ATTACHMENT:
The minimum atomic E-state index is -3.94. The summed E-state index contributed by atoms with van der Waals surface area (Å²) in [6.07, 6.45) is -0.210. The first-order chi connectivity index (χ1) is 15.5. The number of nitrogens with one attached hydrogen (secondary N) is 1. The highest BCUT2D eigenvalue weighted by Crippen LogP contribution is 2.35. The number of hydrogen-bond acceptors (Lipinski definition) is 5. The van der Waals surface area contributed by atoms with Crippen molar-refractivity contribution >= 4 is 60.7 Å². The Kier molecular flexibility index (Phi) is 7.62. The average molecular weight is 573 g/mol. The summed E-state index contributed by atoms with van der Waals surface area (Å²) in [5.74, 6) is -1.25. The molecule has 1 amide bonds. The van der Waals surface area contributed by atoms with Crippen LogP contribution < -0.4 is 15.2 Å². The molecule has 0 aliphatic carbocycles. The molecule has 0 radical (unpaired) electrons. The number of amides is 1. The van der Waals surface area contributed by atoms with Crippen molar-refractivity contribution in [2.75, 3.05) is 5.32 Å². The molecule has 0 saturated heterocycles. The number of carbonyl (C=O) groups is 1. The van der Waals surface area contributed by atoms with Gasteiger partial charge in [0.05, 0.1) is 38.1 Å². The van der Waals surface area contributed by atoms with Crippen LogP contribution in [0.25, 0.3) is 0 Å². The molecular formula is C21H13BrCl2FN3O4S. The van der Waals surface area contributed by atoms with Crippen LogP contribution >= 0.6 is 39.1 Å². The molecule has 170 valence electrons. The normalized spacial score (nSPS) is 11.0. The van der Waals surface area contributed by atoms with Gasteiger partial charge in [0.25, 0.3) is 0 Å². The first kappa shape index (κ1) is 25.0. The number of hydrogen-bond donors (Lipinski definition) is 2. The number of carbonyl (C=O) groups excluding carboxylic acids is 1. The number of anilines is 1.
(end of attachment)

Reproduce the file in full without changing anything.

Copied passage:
The minimum atomic E-state index is -3.94. The summed E-state index contributed by atoms with van der Waals surface area (Å²) in [6.07, 6.45) is -0.210. The first-order chi connectivity index (χ1) is 15.5. The number of nitrogens with one attached hydrogen (secondary N) is 1. The highest BCUT2D eigenvalue weighted by Crippen LogP contribution is 2.35. The number of hydrogen-bond acceptors (Lipinski definition) is 5. The van der Waals surface area contributed by atoms with Crippen molar-refractivity contribution >= 4 is 60.7 Å². The Kier molecular flexibility index (Phi) is 7.62. The average molecular weight is 573 g/mol. The summed E-state index contributed by atoms with van der Waals surface area (Å²) in [5.74, 6) is -1.25. The molecule has 1 amide bonds. The van der Waals surface area contributed by atoms with Crippen LogP contribution < -0.4 is 15.2 Å². The molecule has 0 aliphatic carbocycles. The molecule has 0 radical (unpaired) electrons. The number of amides is 1. The van der Waals surface area contributed by atoms with Crippen molar-refractivity contribution in [2.75, 3.05) is 5.32 Å². The molecule has 0 saturated heterocycles. The number of carbonyl (C=O) groups is 1. The van der Waals surface area contributed by atoms with Gasteiger partial charge in [0.05, 0.1) is 38.1 Å². The van der Waals surface area contributed by atoms with Crippen LogP contribution in [0.25, 0.3) is 0 Å². The molecular formula is C21H13BrCl2FN3O4S. The van der Waals surface area contributed by atoms with Crippen LogP contribution >= 0.6 is 39.1 Å². The molecule has 170 valence electrons. The normalized spacial score (nSPS) is 11.0. The van der Waals surface area contributed by atoms with Gasteiger partial charge in [0.25, 0.3) is 0 Å². The first kappa shape index (κ1) is 25.0. The number of hydrogen-bond donors (Lipinski definition) is 2. The number of carbonyl (C=O) groups excluding carboxylic acids is 1. The number of anilines is 1.